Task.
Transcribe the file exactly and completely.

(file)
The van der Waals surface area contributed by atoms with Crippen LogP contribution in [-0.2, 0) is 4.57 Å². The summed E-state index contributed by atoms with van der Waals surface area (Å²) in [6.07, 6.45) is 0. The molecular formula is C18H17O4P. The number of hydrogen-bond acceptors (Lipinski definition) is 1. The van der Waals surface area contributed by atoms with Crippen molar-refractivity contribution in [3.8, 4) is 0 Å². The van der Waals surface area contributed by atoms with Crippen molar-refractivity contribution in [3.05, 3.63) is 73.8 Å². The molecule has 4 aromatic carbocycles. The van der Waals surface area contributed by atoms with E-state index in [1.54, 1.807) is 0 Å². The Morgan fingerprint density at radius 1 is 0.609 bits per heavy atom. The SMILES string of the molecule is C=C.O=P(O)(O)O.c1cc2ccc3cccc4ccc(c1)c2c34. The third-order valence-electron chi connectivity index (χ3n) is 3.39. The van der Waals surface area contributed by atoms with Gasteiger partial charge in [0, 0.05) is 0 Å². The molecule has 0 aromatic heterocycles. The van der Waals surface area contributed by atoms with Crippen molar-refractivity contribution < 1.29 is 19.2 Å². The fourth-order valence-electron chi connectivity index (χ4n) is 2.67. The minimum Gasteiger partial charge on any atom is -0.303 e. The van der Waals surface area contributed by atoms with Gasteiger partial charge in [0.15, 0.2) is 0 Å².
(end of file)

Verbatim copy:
The van der Waals surface area contributed by atoms with Crippen LogP contribution in [-0.2, 0) is 4.57 Å². The summed E-state index contributed by atoms with van der Waals surface area (Å²) in [6.07, 6.45) is 0. The molecular formula is C18H17O4P. The number of hydrogen-bond acceptors (Lipinski definition) is 1. The van der Waals surface area contributed by atoms with Crippen molar-refractivity contribution in [3.8, 4) is 0 Å². The van der Waals surface area contributed by atoms with Crippen molar-refractivity contribution in [3.05, 3.63) is 73.8 Å². The molecule has 4 aromatic carbocycles. The van der Waals surface area contributed by atoms with E-state index in [1.54, 1.807) is 0 Å². The Morgan fingerprint density at radius 1 is 0.609 bits per heavy atom. The SMILES string of the molecule is C=C.O=P(O)(O)O.c1cc2ccc3cccc4ccc(c1)c2c34. The third-order valence-electron chi connectivity index (χ3n) is 3.39. The van der Waals surface area contributed by atoms with Gasteiger partial charge in [0, 0.05) is 0 Å². The molecule has 0 aromatic heterocycles. The van der Waals surface area contributed by atoms with Crippen molar-refractivity contribution < 1.29 is 19.2 Å². The fourth-order valence-electron chi connectivity index (χ4n) is 2.67. The minimum Gasteiger partial charge on any atom is -0.303 e. The van der Waals surface area contributed by atoms with Gasteiger partial charge in [0.15, 0.2) is 0 Å².